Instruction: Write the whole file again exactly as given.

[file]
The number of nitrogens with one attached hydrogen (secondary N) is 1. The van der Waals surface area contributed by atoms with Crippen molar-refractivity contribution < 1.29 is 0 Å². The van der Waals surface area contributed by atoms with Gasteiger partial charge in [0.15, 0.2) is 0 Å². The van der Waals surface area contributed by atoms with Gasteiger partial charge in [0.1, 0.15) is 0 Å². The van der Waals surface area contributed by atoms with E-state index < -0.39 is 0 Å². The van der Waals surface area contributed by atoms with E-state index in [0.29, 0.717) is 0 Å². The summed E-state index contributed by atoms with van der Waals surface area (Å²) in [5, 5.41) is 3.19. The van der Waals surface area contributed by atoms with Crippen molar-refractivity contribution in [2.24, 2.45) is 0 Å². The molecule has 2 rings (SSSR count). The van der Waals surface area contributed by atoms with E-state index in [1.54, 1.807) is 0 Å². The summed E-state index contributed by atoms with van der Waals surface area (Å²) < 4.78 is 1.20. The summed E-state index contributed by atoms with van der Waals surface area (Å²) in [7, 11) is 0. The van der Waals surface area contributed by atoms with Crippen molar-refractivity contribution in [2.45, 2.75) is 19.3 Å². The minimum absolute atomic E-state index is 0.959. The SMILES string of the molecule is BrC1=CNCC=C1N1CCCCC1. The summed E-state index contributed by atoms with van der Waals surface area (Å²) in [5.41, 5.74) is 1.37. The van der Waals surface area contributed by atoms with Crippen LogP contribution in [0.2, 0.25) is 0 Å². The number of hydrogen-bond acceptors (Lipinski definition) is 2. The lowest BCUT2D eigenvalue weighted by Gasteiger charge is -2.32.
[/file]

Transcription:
The number of nitrogens with one attached hydrogen (secondary N) is 1. The van der Waals surface area contributed by atoms with Crippen molar-refractivity contribution < 1.29 is 0 Å². The van der Waals surface area contributed by atoms with Gasteiger partial charge in [0.15, 0.2) is 0 Å². The van der Waals surface area contributed by atoms with Gasteiger partial charge in [0.1, 0.15) is 0 Å². The van der Waals surface area contributed by atoms with E-state index < -0.39 is 0 Å². The van der Waals surface area contributed by atoms with E-state index in [0.29, 0.717) is 0 Å². The summed E-state index contributed by atoms with van der Waals surface area (Å²) in [5, 5.41) is 3.19. The van der Waals surface area contributed by atoms with Crippen molar-refractivity contribution in [2.24, 2.45) is 0 Å². The molecule has 2 rings (SSSR count). The van der Waals surface area contributed by atoms with E-state index in [1.54, 1.807) is 0 Å². The summed E-state index contributed by atoms with van der Waals surface area (Å²) < 4.78 is 1.20. The summed E-state index contributed by atoms with van der Waals surface area (Å²) in [7, 11) is 0. The van der Waals surface area contributed by atoms with Crippen molar-refractivity contribution in [2.45, 2.75) is 19.3 Å². The minimum absolute atomic E-state index is 0.959. The SMILES string of the molecule is BrC1=CNCC=C1N1CCCCC1. The summed E-state index contributed by atoms with van der Waals surface area (Å²) in [5.41, 5.74) is 1.37. The van der Waals surface area contributed by atoms with Crippen LogP contribution in [0.2, 0.25) is 0 Å². The number of hydrogen-bond acceptors (Lipinski definition) is 2. The lowest BCUT2D eigenvalue weighted by Gasteiger charge is -2.32.